The Prehistoric Development of Clothing: Archaeological Implications of a Thermal Model

  • Ian GilliganEmail author


This paper presents a thermal model for the prehistoric origin and development of clothing. A distinction is drawn between simple and complex forms of clothing, with broad implications for the interpretation of paleolithic technological transitions and the emergence of modern human behavior. Physiological principles and paleoenvironmental data are harnessed to identify conditions requiring simple, loosely draped garments and the more challenging conditions that demanded additional protection in the form of complex garment assemblages. No actual clothing survives from the Pleistocene, yet the archaeological record yields evidence for technological and other correlates of clothing—more evidence than is generally supposed. Major innovations and trends in the distributions and relative frequencies of lithic and other tool forms may reflect the changing need for portable insulation in the context of fluctuating ice age climates. Moreover, the nonthermal repercussions of complex clothing can be connected with archaeological signatures of modern human behavior, notably adornment. Alternative models are less parsimonious in accounting for the geographical and temporal variability of prominent technological and other behavioral patterns in association with environmental change.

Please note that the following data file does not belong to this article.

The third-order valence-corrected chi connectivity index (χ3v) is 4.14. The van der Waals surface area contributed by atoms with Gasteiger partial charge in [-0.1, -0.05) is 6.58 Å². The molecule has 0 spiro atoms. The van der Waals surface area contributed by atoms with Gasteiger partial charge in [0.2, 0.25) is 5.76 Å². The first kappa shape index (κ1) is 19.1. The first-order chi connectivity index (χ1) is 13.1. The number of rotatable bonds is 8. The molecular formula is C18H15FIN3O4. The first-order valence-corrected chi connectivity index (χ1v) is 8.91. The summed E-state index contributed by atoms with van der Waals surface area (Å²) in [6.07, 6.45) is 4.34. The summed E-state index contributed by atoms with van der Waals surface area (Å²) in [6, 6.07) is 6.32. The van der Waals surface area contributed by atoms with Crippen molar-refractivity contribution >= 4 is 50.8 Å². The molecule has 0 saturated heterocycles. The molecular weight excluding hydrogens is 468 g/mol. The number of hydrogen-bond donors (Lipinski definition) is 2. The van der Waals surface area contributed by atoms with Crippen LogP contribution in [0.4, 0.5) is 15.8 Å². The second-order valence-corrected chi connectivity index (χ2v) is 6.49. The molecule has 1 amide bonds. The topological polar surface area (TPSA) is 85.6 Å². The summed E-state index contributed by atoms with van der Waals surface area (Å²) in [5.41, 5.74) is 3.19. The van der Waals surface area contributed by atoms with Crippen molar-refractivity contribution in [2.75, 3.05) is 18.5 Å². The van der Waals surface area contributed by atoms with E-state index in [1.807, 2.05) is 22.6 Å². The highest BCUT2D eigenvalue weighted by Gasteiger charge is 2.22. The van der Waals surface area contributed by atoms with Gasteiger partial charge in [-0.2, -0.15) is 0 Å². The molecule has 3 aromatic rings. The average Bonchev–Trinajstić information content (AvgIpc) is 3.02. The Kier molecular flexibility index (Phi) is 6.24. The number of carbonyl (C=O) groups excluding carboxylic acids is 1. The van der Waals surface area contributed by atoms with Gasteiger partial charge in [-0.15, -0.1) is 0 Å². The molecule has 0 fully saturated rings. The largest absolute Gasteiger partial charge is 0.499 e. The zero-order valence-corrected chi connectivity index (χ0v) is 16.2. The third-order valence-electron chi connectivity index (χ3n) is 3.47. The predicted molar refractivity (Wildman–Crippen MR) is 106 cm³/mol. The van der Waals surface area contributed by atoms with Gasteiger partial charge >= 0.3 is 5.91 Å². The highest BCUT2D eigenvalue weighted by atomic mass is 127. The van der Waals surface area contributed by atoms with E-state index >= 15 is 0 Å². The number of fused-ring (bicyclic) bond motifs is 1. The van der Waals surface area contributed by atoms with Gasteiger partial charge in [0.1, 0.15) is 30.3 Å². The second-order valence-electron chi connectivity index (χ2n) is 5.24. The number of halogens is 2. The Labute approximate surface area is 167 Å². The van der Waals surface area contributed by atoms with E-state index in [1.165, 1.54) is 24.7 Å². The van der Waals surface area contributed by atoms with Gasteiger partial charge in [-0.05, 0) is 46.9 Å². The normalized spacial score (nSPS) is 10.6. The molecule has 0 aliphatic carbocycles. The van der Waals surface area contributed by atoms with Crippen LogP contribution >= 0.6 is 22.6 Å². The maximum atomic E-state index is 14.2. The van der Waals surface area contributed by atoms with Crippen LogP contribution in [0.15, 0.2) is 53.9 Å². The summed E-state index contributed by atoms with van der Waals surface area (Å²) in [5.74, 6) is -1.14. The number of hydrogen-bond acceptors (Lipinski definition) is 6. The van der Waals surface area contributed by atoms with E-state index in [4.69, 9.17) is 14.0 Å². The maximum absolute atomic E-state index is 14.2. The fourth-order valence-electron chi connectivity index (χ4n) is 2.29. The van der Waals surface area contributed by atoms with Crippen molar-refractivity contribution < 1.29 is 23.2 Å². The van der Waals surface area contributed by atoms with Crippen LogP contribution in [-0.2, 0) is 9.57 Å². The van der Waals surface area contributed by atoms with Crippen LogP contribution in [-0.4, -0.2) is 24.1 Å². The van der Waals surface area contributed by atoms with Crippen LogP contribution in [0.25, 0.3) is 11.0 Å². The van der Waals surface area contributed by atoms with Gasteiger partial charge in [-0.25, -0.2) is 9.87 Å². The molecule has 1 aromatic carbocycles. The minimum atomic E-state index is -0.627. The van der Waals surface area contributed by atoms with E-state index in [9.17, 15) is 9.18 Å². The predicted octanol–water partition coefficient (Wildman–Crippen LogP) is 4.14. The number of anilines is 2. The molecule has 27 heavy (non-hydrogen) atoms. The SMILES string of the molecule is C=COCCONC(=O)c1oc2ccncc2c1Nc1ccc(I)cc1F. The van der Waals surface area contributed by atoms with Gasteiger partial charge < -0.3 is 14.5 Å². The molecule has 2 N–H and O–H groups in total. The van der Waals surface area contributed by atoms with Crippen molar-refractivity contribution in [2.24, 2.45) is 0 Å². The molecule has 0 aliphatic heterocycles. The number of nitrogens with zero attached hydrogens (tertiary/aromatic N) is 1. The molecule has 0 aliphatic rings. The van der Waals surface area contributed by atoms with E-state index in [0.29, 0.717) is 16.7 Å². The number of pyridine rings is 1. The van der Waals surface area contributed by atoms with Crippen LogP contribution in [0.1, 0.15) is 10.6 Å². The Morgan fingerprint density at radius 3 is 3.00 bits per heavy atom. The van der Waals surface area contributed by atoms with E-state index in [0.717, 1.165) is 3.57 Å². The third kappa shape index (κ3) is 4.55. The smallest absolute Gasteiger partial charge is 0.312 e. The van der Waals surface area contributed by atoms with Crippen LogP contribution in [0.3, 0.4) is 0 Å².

Clothing Climate Paleolithic technology Modern human behavior 



Earlier drafts and portions of the present paper were kindly read by Robert Boyd, David Bulbeck, Colin Groves, Brian Hayden, Johan Kamminga, Michael J. Walker, and Peter White, and it has benefited greatly from their critical comments. David Reed clarified some of the complexities involved with interpreting the genetic studies of human lice, Bob Steadman generously provided additional information on the subject of wind chill, and Mark White supplied a number of obscure references. Special thanks are due to three anonymous reviewers whose comments proved immensely valuable.


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© Springer Science+Business Media, LLC 2009

Authors and Affiliations

  1. 1.School of Archaeology and AnthropologyThe Australian National UniversityCanberraAustralia

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